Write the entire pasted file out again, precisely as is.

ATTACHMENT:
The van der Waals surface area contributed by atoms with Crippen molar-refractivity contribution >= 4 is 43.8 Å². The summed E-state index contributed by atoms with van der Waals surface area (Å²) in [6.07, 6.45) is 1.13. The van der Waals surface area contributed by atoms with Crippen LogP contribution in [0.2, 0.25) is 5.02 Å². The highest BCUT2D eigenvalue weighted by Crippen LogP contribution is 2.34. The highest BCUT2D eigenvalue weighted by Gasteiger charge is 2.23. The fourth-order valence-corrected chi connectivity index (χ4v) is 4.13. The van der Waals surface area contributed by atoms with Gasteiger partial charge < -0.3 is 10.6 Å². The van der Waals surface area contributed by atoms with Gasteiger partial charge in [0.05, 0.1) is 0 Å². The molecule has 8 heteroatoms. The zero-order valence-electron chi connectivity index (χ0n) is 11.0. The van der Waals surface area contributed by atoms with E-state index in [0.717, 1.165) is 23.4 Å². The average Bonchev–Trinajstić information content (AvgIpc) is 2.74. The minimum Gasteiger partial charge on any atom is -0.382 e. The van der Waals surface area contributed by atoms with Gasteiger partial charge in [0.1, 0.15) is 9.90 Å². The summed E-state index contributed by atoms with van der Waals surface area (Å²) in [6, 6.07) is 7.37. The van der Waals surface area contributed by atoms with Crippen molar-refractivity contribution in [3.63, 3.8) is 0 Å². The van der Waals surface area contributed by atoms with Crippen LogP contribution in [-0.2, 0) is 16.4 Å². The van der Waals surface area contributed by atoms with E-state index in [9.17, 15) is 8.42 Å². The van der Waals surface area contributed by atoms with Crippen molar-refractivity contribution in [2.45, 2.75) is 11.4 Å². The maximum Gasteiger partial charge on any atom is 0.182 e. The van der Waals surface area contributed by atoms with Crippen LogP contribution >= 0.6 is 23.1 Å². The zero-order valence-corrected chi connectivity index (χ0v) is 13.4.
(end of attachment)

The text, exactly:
The van der Waals surface area contributed by atoms with Crippen molar-refractivity contribution >= 4 is 43.8 Å². The summed E-state index contributed by atoms with van der Waals surface area (Å²) in [6.07, 6.45) is 1.13. The van der Waals surface area contributed by atoms with Crippen LogP contribution in [0.2, 0.25) is 5.02 Å². The highest BCUT2D eigenvalue weighted by Crippen LogP contribution is 2.34. The highest BCUT2D eigenvalue weighted by Gasteiger charge is 2.23. The fourth-order valence-corrected chi connectivity index (χ4v) is 4.13. The van der Waals surface area contributed by atoms with Gasteiger partial charge < -0.3 is 10.6 Å². The van der Waals surface area contributed by atoms with Gasteiger partial charge in [0.05, 0.1) is 0 Å². The molecule has 8 heteroatoms. The zero-order valence-electron chi connectivity index (χ0n) is 11.0. The van der Waals surface area contributed by atoms with E-state index in [0.717, 1.165) is 23.4 Å². The average Bonchev–Trinajstić information content (AvgIpc) is 2.74. The minimum Gasteiger partial charge on any atom is -0.382 e. The van der Waals surface area contributed by atoms with Gasteiger partial charge in [0.1, 0.15) is 9.90 Å². The summed E-state index contributed by atoms with van der Waals surface area (Å²) in [6, 6.07) is 7.37. The van der Waals surface area contributed by atoms with Crippen molar-refractivity contribution in [3.63, 3.8) is 0 Å². The van der Waals surface area contributed by atoms with Crippen LogP contribution in [-0.2, 0) is 16.4 Å². The van der Waals surface area contributed by atoms with E-state index in [9.17, 15) is 8.42 Å². The van der Waals surface area contributed by atoms with Crippen molar-refractivity contribution in [2.45, 2.75) is 11.4 Å². The maximum Gasteiger partial charge on any atom is 0.182 e. The van der Waals surface area contributed by atoms with Crippen LogP contribution >= 0.6 is 23.1 Å². The zero-order valence-corrected chi connectivity index (χ0v) is 13.4.